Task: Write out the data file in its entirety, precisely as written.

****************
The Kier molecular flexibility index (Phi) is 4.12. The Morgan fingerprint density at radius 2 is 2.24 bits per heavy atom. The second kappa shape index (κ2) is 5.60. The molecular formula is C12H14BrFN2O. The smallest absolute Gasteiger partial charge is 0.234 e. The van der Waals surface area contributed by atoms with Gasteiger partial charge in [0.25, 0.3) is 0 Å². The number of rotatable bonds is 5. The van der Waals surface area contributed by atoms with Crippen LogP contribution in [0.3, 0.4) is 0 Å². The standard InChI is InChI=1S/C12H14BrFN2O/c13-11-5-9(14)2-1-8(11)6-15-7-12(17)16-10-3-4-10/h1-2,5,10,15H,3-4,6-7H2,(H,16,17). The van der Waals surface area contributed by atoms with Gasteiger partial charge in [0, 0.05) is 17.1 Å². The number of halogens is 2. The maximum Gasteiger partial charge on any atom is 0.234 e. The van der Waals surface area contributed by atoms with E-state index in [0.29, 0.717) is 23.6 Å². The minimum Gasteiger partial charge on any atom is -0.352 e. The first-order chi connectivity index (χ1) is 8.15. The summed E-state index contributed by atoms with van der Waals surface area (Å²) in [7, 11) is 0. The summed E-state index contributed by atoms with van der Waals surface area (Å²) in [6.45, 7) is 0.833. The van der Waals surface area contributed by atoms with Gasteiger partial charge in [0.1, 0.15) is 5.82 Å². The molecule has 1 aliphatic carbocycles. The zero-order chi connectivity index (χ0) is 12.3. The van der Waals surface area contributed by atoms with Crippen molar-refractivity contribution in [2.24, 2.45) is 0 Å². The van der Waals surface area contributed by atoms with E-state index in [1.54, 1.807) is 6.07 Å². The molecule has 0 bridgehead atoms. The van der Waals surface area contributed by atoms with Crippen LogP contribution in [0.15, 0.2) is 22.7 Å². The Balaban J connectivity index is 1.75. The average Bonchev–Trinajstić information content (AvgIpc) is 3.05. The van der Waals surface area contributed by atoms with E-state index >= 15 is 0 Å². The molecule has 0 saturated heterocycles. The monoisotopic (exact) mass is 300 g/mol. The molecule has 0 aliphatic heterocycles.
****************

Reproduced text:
The Kier molecular flexibility index (Phi) is 4.12. The Morgan fingerprint density at radius 2 is 2.24 bits per heavy atom. The second kappa shape index (κ2) is 5.60. The molecular formula is C12H14BrFN2O. The smallest absolute Gasteiger partial charge is 0.234 e. The van der Waals surface area contributed by atoms with Gasteiger partial charge in [0.25, 0.3) is 0 Å². The number of rotatable bonds is 5. The van der Waals surface area contributed by atoms with Crippen LogP contribution in [0.3, 0.4) is 0 Å². The standard InChI is InChI=1S/C12H14BrFN2O/c13-11-5-9(14)2-1-8(11)6-15-7-12(17)16-10-3-4-10/h1-2,5,10,15H,3-4,6-7H2,(H,16,17). The van der Waals surface area contributed by atoms with Gasteiger partial charge in [0, 0.05) is 17.1 Å². The number of halogens is 2. The maximum Gasteiger partial charge on any atom is 0.234 e. The van der Waals surface area contributed by atoms with E-state index in [0.29, 0.717) is 23.6 Å². The minimum Gasteiger partial charge on any atom is -0.352 e. The first-order chi connectivity index (χ1) is 8.15. The summed E-state index contributed by atoms with van der Waals surface area (Å²) in [7, 11) is 0. The summed E-state index contributed by atoms with van der Waals surface area (Å²) in [6.45, 7) is 0.833. The van der Waals surface area contributed by atoms with Gasteiger partial charge in [0.1, 0.15) is 5.82 Å². The molecule has 1 aliphatic carbocycles. The zero-order chi connectivity index (χ0) is 12.3. The van der Waals surface area contributed by atoms with Crippen molar-refractivity contribution in [2.24, 2.45) is 0 Å². The van der Waals surface area contributed by atoms with E-state index in [1.54, 1.807) is 6.07 Å². The molecule has 0 bridgehead atoms. The van der Waals surface area contributed by atoms with Crippen LogP contribution in [0.15, 0.2) is 22.7 Å². The Balaban J connectivity index is 1.75. The average Bonchev–Trinajstić information content (AvgIpc) is 3.05. The van der Waals surface area contributed by atoms with E-state index >= 15 is 0 Å². The molecule has 0 saturated heterocycles. The monoisotopic (exact) mass is 300 g/mol. The molecule has 0 aliphatic heterocycles.